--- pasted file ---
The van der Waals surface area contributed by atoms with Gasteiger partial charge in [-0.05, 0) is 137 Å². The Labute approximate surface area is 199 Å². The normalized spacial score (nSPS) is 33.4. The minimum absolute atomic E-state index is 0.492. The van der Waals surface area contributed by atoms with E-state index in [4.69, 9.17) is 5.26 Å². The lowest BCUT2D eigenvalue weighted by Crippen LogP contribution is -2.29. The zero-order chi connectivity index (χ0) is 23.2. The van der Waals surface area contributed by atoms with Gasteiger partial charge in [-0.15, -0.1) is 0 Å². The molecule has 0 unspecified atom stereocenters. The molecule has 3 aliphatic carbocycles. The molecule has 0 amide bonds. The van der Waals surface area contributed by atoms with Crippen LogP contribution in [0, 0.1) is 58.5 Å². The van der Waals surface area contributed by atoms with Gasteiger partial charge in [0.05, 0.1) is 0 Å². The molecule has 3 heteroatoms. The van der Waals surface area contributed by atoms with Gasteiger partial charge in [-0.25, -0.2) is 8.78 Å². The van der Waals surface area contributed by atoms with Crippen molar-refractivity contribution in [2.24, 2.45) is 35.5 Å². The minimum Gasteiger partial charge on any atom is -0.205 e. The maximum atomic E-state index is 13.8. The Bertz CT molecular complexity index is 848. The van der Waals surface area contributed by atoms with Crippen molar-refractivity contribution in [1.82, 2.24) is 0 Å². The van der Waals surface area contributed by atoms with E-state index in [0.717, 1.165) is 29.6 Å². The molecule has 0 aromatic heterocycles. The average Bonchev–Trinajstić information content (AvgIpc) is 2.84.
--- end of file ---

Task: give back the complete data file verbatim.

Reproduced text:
The van der Waals surface area contributed by atoms with Gasteiger partial charge in [-0.05, 0) is 137 Å². The Labute approximate surface area is 199 Å². The normalized spacial score (nSPS) is 33.4. The minimum absolute atomic E-state index is 0.492. The van der Waals surface area contributed by atoms with E-state index in [4.69, 9.17) is 5.26 Å². The lowest BCUT2D eigenvalue weighted by Crippen LogP contribution is -2.29. The zero-order chi connectivity index (χ0) is 23.2. The van der Waals surface area contributed by atoms with Gasteiger partial charge in [-0.15, -0.1) is 0 Å². The molecule has 0 unspecified atom stereocenters. The molecule has 3 aliphatic carbocycles. The molecule has 0 amide bonds. The van der Waals surface area contributed by atoms with Crippen LogP contribution in [0, 0.1) is 58.5 Å². The van der Waals surface area contributed by atoms with Gasteiger partial charge in [0.05, 0.1) is 0 Å². The molecule has 3 heteroatoms. The van der Waals surface area contributed by atoms with Gasteiger partial charge in [-0.25, -0.2) is 8.78 Å². The van der Waals surface area contributed by atoms with Crippen molar-refractivity contribution in [2.24, 2.45) is 35.5 Å². The minimum Gasteiger partial charge on any atom is -0.205 e. The maximum atomic E-state index is 13.8. The Bertz CT molecular complexity index is 848. The van der Waals surface area contributed by atoms with Crippen molar-refractivity contribution in [1.82, 2.24) is 0 Å². The van der Waals surface area contributed by atoms with E-state index in [0.717, 1.165) is 29.6 Å². The molecule has 0 aromatic heterocycles. The average Bonchev–Trinajstić information content (AvgIpc) is 2.84.